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rqlite v3: Globally replicating SQLite

rqlite is a distributed relational database, which uses SQLite as its storage engine. rqlite is written in Go and uses Raft to achieve consensus across a set of SQLite databases.

With the v3 release series , rqlite can now replicate SQLite databases on a global scale. Let’s see it in action using the AWS EC2 cloud .

Let’s build our global infrastructure

The EC2 system makes it simple to fire up a global presence, so I did just that. I launched 3 m4.xlarge instances, running Ubuntu 14.04 LTS — one in the USA (Oregon), one in Europe (Dublin), and, finally, one in Australia (Sydney).

I ended up with the following hosts:

AWS Region Public Hostname Public IP Private IP
USA (Oregon) ec2-52-36-0-40.us-west-2.compute.amazonaws.com 52.36.0.40 172.31.40.213
Europe (Dublin) None assigned 52.51.50.174 172.31.40.213
Australia (Sydney) ec2-52-64-65-8.ap-southeast-2.compute.amazonaws.com 52.36.0.40 172.31.6.75

For the purposes of this experiment, I made the Security Groups wide open, so there would be no problems with network access. Of course, you wouldn’t do this in a production environment.

Check the network

To get an idea of network latency, I ran some ping tests.

From Oregon to Dublin

$ ping 52.51.50.174 PING 52.51.50.174 (52.51.50.174) 56(84) bytesofdata. 64 bytesfrom 52.51.50.174: icmp_seq=1 ttl=48 time=135 ms 

From Oregon to Sydney

$ ping 52.64.65.8 PING 52.64.65.8 (52.64.65.8) 56(84) bytesofdata. 64 bytesfrom 52.64.65.8: icmp_seq=1 ttl=51 time=161 ms 

From Sydney to Dublin

$ ping 52.51.50.174 PING 52.51.50.174 (52.51.50.174) 56(84) bytesofdata. 64 bytesfrom 52.51.50.174: icmp_seq=1 ttl=47 time=305 ms 

rqlite v3: Globally replicating SQLite
Ping times between rqlite nodes

Install rqlite

Next, after ssh’ing in to each node, let’s install rqlite v3.1.0 on each node like so:

$ bash < <(curlhttps://raw.githubusercontent.com/otoolep/global-rqlite/master/install.sh) 

The source of this script is available here .

Start the leader

Let’s choose to fire up the leader in Oregon, using the EC2 metadata system to retrieve the IP addresses. So I ran the following commands on the EC2 instance in Oregon.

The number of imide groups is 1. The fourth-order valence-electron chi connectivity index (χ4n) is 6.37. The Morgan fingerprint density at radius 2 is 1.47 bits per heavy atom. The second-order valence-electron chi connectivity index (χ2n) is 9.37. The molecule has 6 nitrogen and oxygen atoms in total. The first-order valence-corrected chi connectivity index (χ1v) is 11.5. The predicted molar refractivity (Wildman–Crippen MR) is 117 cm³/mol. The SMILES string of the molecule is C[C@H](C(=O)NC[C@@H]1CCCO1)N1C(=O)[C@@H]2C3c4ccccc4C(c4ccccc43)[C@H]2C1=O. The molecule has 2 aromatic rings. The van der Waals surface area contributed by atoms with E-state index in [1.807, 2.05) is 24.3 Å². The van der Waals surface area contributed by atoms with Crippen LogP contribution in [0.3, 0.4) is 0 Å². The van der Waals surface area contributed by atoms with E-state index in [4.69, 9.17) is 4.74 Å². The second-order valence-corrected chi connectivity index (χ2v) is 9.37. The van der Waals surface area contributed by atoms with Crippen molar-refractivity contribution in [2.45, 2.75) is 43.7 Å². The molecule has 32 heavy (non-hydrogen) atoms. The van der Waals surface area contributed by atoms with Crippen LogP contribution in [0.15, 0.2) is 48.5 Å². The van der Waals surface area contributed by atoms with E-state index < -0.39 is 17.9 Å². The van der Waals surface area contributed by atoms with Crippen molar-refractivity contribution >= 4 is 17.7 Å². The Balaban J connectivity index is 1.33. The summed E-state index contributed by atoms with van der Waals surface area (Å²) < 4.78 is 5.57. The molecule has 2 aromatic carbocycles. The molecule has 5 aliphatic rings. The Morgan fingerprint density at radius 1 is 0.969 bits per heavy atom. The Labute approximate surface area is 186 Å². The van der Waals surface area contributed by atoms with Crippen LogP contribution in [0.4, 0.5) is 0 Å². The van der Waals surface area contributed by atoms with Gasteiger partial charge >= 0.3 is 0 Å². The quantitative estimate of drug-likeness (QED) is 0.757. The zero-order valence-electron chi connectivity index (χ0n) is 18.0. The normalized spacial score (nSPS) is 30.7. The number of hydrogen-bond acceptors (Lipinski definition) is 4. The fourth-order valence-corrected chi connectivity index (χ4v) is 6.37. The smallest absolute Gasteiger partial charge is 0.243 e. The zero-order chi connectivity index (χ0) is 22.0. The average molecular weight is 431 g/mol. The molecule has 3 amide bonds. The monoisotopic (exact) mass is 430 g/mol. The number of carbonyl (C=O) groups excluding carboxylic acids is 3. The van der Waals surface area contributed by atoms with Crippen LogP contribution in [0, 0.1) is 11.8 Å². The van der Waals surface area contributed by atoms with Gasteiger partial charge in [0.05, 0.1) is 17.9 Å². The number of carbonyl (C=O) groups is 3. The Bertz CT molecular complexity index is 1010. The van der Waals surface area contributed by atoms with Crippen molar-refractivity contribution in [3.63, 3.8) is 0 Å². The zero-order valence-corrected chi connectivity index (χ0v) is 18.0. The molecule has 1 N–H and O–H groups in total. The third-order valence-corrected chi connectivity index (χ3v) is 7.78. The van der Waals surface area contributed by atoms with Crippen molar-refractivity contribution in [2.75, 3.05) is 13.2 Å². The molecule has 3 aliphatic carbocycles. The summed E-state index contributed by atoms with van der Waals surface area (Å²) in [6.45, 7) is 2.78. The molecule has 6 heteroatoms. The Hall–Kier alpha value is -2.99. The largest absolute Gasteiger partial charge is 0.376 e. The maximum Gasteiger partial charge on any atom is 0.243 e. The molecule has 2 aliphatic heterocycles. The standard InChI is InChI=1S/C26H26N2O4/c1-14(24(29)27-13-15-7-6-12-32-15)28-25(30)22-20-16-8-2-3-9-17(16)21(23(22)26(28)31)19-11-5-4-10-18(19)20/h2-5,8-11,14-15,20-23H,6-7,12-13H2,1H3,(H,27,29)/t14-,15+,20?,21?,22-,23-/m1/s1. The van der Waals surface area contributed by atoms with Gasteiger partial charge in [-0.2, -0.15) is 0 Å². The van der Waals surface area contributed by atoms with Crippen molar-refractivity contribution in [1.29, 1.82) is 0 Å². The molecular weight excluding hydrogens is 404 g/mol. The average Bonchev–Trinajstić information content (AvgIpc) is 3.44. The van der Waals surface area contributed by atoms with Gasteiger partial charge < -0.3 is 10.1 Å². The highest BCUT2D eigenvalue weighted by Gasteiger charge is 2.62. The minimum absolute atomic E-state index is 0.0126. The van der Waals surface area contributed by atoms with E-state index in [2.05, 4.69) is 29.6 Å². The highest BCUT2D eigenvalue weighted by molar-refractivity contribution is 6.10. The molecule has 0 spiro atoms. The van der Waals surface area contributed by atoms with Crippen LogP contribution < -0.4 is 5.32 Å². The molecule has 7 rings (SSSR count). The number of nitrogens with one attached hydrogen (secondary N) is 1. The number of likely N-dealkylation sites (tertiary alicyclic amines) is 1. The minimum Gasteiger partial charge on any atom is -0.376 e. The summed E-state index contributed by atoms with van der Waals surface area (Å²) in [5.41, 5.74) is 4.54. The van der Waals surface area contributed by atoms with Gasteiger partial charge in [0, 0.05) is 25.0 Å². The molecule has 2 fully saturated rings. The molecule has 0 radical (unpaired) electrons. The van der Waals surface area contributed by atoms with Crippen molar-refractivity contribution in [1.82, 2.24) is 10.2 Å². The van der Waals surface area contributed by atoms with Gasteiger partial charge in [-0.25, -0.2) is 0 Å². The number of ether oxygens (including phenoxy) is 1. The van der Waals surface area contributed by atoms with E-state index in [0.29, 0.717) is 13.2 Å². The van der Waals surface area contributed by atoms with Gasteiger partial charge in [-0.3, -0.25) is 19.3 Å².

$ PUBLIC_IP=`curl -s http://169.254.169.254/latest/meta-$ data/public-ipv4` $ LOCAL_IP=`curl -s http://169.254.169.254/latest/meta-data/local-ipv4` $ ./rqlited -http $LOCAL_IP:4001 -httpadv $PUBLIC_IP:4001 -raft $LOCAL_IP:4002 -raftadv $PUBLIC_IP:4002 $HOME/node 

We now have a single rqlite node, with a real SQLite database underneath it. v3.1.0 includes the important options httpadv and raftadv , which allows the node to advertise an IP address other than the address it is bound to — in this case it advertises the public IP address of the EC2 instance, allowing other nodes to contact it from outside the AWS US Oregon region.

This node will accept commands, so let’s create a table and insert a record, using the rqlite CLI .

$ ./rqlite -H ec2-52-36-0-40.us-west-2.compute.amazonaws.com ec2-52-36-0-40.us-west-2.compute.amazonaws.com:4001> CREATETABLEfoo (idINTEGER NOT NULL PRIMARYKEY, nameTEXT) 0 rowaffected (0.000336 sec) ec2-52-36-0-40.us-west-2.compute.amazonaws.com:4001> INSERTINTOfoo(name) VALUES("fiona") 1 rowaffected (0.000074 sec) ec2-52-36-0-40.us-west-2.compute.amazonaws.com:4001> SELECT * FROMfoo +----+-------+ | id | name  | +----+-------+ | 1  | fiona | +----+-------+ 

The rqlite CLI provides a very similar experience to the SQLite CLI. But for full functionality (such as bulk inserts and transaction control), use the HTTP API directly.

Create a cluster

There isn’t much point to a single-node cluster, so let’s add two more nodes. To do that I run the next commands on each of the two remaining EC2 instances:

$ PUBLIC_IP=`curl -s http://169.254.169.254/latest/meta-data/public-ipv4` $ LOCAL_IP=`curl -s http://169.254.169.254/latest/meta-data/local-ipv4` $ ./rqlited -http $LOCAL_IP:4001 -httpadv $PUBLIC_IP:4001 -raft $LOCAL_IP:4002 -raftadv $PUBLIC_IP:4002 -joinhttp://ec2-52-36-0-40.us-west-2.compute.amazonaws.com:4001 $HOME/node 

Global replication!

With these simple steps, we’ve now got a globally replicated relational database. The new table and row have been replicated to the two new nodes. And, of course, every future change made on the leader database will be replicated synchronously to the other 2 nodes, placed out of harms way, thousands of miles from the leader.

Fault tolerance

This 3-node cluster can tolerate the failure of a node, and if that node is the leader, a new leader will be elected within a couple of seconds. If the cluster was 5 nodes in size, it could tolerate the failure of two nodes.

rqlite exposes a HTTP API, which the CLI uses. This API will also redirect clients to the leader node, if the node contacted is not the leader.

Practical?

Is rqlite practical? Probably not on a cluster with such high latency between the nodes. In this set up I managed to insert about 2 rows a second, though if transactions and bulk updates are used, the effective rate is much higher.

Definitely

However, within, say, a single EC2 Region, the performance will be much greater. And by running an rqlite cluster within the same data-center, with each node on a different rack for reliability, one should see 100s of insertions a second. And all with very easy deployment and operation.

Fun?

Absolutely.  rqlite is a serious program, and it shows the remarkable power available to individual developers today. rqlite builds on a world-class database , a proven distributed consensus implementation , and a worldwide public cloud, to provide a globally replicated relational database, with SQLite at its core.

See for yourself

The code for rqlite is open-source and is available on GitHub , as are pre-built releases .

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